By Tim Hunt
The valley loses a distinguished and humble leaderUploaded: Oct 16, 2014
The Livermore Valley lost one of its distinguished leaders last week when David Mertes died at the age of 83 on Oct. 9.
David accomplished much in his professional career in the California community college system. He had served as president of both Santa Barbara Community College and College of San Mateo before moving to Sacramento as chancellor of the four-college Los Rios district.
He finished his educational career by leading the entire community college system as chancellor for eight years from 1988 to 1996. His skill at dealing with public policy for higher education with governors and the Legislature was evident.
After retiring, he turned his attention to volunteer community service in his hometown of Livermore where he and his wife, Barbara, had lived for decades. Barbara is a native of Livermore and the founding dean of Las Positas College. The arts center at Las Positas is named in her honor. She's also a long-time trustee of the college district, being elected to that role after retiring as a college administrator.
Given his love and career in the community college system, it was no surprise that David was among the founding members of the Las Positas College Foundation.
He also played a significant role with the ValleyCare Hospital Board of Directors, which he joined in a time of turmoil as fellow director the Rev. Bill Nebo put it. The planned merger with John Muir had been rejected by the hospital membership and new directors with very different viewpoints had been elected.
Bill recalled, "It was a very very tumultuous timeshould we merge? Shall we not? Dave was one of those wonderful civilizing forces that kept discussion focused and not personal.
"He was positive, but never naive. His opinion formed by data and he was incredibly diplomatic. He could say hard things that people needed to hear without tearing them down."
John Gordon, like Nebo and David a former president of the Livermore Rotary, worked with David on the board of directors and other projects.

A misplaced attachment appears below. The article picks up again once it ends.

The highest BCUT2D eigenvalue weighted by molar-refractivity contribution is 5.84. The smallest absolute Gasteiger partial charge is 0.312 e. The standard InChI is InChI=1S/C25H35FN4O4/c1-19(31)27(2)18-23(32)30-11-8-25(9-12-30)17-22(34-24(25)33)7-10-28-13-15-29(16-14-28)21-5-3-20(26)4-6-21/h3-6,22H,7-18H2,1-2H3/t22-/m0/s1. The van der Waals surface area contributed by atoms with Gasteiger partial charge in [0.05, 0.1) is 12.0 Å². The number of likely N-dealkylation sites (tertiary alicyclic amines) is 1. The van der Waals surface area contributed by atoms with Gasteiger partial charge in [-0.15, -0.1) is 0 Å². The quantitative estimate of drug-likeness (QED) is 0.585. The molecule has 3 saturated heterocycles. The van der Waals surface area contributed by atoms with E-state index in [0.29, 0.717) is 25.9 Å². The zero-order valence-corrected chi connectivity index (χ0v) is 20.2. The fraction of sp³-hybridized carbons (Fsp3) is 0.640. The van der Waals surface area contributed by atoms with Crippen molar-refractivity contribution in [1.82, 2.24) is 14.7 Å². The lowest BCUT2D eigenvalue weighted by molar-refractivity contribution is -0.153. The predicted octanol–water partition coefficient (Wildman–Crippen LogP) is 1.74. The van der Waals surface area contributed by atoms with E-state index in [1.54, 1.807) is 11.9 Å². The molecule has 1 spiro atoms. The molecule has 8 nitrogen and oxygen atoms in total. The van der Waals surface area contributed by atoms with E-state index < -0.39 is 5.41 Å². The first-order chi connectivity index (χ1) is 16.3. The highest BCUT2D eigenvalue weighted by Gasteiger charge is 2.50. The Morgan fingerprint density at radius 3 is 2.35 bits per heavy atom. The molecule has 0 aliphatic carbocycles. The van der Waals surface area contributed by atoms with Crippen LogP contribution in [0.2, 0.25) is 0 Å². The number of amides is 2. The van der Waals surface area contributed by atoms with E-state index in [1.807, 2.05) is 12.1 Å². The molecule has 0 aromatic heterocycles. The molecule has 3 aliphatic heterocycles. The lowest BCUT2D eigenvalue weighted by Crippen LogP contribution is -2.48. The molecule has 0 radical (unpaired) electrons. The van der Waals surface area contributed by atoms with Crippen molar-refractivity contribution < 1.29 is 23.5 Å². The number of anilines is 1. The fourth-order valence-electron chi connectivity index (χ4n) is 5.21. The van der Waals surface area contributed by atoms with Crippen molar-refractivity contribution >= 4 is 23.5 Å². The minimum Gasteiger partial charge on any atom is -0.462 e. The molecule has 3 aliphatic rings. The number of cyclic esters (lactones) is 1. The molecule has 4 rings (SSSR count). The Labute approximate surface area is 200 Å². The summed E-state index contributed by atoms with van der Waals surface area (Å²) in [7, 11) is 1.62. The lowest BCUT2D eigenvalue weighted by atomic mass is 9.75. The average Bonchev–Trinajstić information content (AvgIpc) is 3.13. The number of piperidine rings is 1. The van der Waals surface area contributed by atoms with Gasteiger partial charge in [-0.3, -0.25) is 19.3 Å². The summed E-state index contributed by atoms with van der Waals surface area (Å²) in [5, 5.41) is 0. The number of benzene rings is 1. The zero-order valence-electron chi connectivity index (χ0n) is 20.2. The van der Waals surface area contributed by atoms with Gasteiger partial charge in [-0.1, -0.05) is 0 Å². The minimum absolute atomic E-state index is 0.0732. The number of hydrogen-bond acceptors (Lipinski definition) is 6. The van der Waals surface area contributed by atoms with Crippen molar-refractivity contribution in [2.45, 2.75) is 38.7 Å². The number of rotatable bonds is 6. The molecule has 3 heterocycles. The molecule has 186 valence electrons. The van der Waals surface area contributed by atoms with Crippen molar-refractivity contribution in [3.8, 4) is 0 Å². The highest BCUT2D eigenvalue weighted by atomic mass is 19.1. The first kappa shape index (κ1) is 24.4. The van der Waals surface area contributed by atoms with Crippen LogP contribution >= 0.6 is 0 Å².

""He had such class. He was the smartest person in the room, but he made everyone feel some welcome and included," John said.
That's an observation that Bill shared as well. Whether you were the president of the Rotary club or a server at the Doubletree where the club met, David treated everyone well.
His commitment to ValleyCare, where he served 15 years on the board and five years as chairman as he guided the directors back to a common vision, meshed with some of his Rotary work.
Former Livermore Mayor Cathie Brown, at the invitation of Lawrence Livermore National Lab, was part of a delegation to the Russian city of Snezhinsk. That is the Russian research city for nuclear weapons like Livermore or Los Alamos. Their goal was to establish a sister city relationship and to help the scientists and engineers there transition to the private sector because the Russian government had much less need and little money to pay them after the end of the Cold War. She asked David to spearhead of medical part of that plan.
He led the effort to bring a women's center to the Russian city, arranging for equipment and transportation as well as funding to transform an old warehouse into a women's medical center.
The mayor remembers him as "so tenacious" in pursuing those objectives to help pregnant women and the babies they would deliver.
The Livermore Rotary also worked to establish a Rotary Club in Snezhinsk, believing that the values and goals of Rotary would build friendships across the former adversaries.
David made a number of trips to former Soviet Union countries to provide high-tech medical equipment to places where it was lacking and way beyond the means of the local medical system to provide it.
And, through it all, he was a devoted husband to Barbara, particular after retirement when their careers did not take them different places. Barbara routinely attended the 7 a.m. Mass at St. Michael's Catholic Church and then David would meet her for their morning "date" at Peet's in downtown Livermore. That's was a favorite meeting spot for T.J. Gilmartin, another former Rotary president, and his wife, also Barbara, who enjoyed conversations with the Mertes many mornings.
And then David would be off to another appointment in his yellow VW bughe could easily have afforded the Mercedes that Barbara drove for yearsbut the VW served him just fine.